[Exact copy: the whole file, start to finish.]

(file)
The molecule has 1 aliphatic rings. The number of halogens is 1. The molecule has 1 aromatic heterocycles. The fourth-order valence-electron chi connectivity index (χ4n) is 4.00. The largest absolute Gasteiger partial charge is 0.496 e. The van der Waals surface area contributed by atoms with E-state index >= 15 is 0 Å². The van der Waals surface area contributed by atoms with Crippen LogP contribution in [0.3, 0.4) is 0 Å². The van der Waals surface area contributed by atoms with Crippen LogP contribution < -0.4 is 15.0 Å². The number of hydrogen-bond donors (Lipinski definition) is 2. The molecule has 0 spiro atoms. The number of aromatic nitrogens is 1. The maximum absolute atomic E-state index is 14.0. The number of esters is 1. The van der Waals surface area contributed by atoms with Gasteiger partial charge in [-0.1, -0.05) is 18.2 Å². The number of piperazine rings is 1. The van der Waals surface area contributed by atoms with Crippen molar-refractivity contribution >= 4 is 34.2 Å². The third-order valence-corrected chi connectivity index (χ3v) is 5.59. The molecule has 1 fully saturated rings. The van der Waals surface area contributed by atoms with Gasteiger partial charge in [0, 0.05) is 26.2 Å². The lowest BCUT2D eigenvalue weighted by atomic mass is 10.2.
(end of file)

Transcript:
The molecule has 1 aliphatic rings. The number of halogens is 1. The molecule has 1 aromatic heterocycles. The fourth-order valence-electron chi connectivity index (χ4n) is 4.00. The largest absolute Gasteiger partial charge is 0.496 e. The van der Waals surface area contributed by atoms with E-state index >= 15 is 0 Å². The van der Waals surface area contributed by atoms with Crippen LogP contribution in [0.3, 0.4) is 0 Å². The van der Waals surface area contributed by atoms with Crippen LogP contribution < -0.4 is 15.0 Å². The number of hydrogen-bond donors (Lipinski definition) is 2. The molecule has 0 spiro atoms. The number of aromatic nitrogens is 1. The maximum absolute atomic E-state index is 14.0. The number of esters is 1. The van der Waals surface area contributed by atoms with Gasteiger partial charge in [-0.1, -0.05) is 18.2 Å². The number of piperazine rings is 1. The van der Waals surface area contributed by atoms with Crippen molar-refractivity contribution >= 4 is 34.2 Å². The third-order valence-corrected chi connectivity index (χ3v) is 5.59. The molecule has 1 fully saturated rings. The van der Waals surface area contributed by atoms with Gasteiger partial charge in [0, 0.05) is 26.2 Å². The lowest BCUT2D eigenvalue weighted by atomic mass is 10.2.